In cold weather, air-handler water coils that have outside air make up must be protected from freezing. On the water side, this can be accomplished by several different options, some examples are; adding glycol to the system loop, adding circulatory pumps, preheating the air before it gets to the coils, and closing outside air dampers. One specific measure to ensure that your water coil does not freeze and bust would be a freeze stat which is a low-ambient-temperature-limit control device. If air temperature at a coil drops to just above freezing, a freeze stat changes over its contacts and initiates protective action. It also can be used to open a hot-water control valve to allow full hot-water flow through a coil.
Freeze stats have a 10- to 20-ft-long capillary tube that is placed across the face of the coil. The control responds to the lowest 8-in. to 12-in. length of the capillary tube. If any portion sees temperatures dropping to a level at which the coil could be in danger of freezing, its contacts change over.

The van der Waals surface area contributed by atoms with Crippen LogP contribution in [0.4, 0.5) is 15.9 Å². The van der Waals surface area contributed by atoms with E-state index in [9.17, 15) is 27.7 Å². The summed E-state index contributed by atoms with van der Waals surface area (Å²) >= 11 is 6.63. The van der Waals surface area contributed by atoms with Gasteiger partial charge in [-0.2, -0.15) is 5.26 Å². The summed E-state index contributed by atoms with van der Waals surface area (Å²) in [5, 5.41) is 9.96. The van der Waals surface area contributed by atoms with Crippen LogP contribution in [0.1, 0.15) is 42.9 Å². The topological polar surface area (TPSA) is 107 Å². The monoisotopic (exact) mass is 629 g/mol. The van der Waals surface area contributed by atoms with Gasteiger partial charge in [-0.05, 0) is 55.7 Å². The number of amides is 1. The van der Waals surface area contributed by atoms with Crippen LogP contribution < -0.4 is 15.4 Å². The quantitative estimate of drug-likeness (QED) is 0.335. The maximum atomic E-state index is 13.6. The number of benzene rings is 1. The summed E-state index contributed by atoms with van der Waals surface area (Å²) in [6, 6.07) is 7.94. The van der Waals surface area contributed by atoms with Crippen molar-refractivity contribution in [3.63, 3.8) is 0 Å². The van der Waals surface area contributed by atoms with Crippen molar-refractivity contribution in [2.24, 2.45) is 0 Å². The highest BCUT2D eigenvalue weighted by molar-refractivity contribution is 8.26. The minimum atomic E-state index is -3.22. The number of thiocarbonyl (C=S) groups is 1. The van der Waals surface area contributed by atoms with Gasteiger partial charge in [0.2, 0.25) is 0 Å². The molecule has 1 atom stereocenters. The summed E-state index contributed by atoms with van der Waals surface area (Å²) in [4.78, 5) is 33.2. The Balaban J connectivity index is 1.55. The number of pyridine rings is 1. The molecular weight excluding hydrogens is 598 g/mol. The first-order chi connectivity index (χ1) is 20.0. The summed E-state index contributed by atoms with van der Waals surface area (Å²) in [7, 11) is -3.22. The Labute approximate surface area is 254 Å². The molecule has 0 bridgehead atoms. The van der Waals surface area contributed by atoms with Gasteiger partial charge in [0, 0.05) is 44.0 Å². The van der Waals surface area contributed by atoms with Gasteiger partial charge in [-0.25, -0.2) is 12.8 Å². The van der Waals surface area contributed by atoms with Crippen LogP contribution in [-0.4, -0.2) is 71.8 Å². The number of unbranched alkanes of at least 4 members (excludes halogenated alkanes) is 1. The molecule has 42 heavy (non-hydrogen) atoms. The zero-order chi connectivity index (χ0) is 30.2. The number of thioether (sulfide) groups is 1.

It is best to check your freeze stats before the fall and winter seasons to ensure proper operation. This would be making sure that all electrical components of the freeze stat operate properly. Checking the freeze stat would also mean cleaning and wiping down anything that would be on the freeze stat itself along with the capillary tubing. An example would be dust build-up that may act as an insulator to the freeze stat not allowing it to operate correctly.